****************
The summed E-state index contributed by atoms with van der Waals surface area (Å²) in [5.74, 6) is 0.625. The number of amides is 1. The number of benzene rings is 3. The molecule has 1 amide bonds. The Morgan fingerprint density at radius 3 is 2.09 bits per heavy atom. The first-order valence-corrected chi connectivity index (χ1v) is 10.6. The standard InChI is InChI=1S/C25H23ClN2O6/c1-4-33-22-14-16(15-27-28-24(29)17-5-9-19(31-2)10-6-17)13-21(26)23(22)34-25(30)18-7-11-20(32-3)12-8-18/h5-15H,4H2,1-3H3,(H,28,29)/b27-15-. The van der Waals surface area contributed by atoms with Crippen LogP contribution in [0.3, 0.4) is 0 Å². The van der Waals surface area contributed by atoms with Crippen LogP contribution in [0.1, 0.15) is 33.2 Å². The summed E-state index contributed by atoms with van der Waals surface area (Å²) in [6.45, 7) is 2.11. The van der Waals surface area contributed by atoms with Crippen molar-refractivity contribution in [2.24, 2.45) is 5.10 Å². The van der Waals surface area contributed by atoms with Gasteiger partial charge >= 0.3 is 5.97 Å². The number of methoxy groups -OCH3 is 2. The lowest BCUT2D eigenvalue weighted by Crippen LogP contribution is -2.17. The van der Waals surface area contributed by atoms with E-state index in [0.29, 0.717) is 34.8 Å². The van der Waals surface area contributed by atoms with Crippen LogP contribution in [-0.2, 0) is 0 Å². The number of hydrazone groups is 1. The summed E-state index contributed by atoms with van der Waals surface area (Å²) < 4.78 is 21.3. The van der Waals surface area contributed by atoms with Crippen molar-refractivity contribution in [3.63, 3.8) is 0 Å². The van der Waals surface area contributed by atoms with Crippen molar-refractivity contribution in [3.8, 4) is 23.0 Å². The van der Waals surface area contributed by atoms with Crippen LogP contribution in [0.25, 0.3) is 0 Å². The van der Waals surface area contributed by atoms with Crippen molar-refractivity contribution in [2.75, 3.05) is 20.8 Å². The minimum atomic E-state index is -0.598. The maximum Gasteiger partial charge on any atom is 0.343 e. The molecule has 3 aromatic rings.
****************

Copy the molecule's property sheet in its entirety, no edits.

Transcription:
The summed E-state index contributed by atoms with van der Waals surface area (Å²) in [5.74, 6) is 0.625. The number of amides is 1. The number of benzene rings is 3. The molecule has 1 amide bonds. The Morgan fingerprint density at radius 3 is 2.09 bits per heavy atom. The first-order valence-corrected chi connectivity index (χ1v) is 10.6. The standard InChI is InChI=1S/C25H23ClN2O6/c1-4-33-22-14-16(15-27-28-24(29)17-5-9-19(31-2)10-6-17)13-21(26)23(22)34-25(30)18-7-11-20(32-3)12-8-18/h5-15H,4H2,1-3H3,(H,28,29)/b27-15-. The van der Waals surface area contributed by atoms with Crippen LogP contribution in [0.3, 0.4) is 0 Å². The van der Waals surface area contributed by atoms with Crippen LogP contribution in [0.1, 0.15) is 33.2 Å². The summed E-state index contributed by atoms with van der Waals surface area (Å²) in [6.45, 7) is 2.11. The van der Waals surface area contributed by atoms with Crippen molar-refractivity contribution in [2.24, 2.45) is 5.10 Å². The van der Waals surface area contributed by atoms with Gasteiger partial charge >= 0.3 is 5.97 Å². The number of methoxy groups -OCH3 is 2. The lowest BCUT2D eigenvalue weighted by Crippen LogP contribution is -2.17. The van der Waals surface area contributed by atoms with E-state index in [0.29, 0.717) is 34.8 Å². The van der Waals surface area contributed by atoms with Crippen LogP contribution in [-0.2, 0) is 0 Å². The number of hydrazone groups is 1. The summed E-state index contributed by atoms with van der Waals surface area (Å²) < 4.78 is 21.3. The van der Waals surface area contributed by atoms with Crippen molar-refractivity contribution in [3.63, 3.8) is 0 Å². The van der Waals surface area contributed by atoms with Crippen molar-refractivity contribution in [3.8, 4) is 23.0 Å². The van der Waals surface area contributed by atoms with Crippen LogP contribution in [0.25, 0.3) is 0 Å². The van der Waals surface area contributed by atoms with Crippen molar-refractivity contribution in [2.75, 3.05) is 20.8 Å². The minimum atomic E-state index is -0.598. The maximum Gasteiger partial charge on any atom is 0.343 e. The molecule has 3 aromatic rings.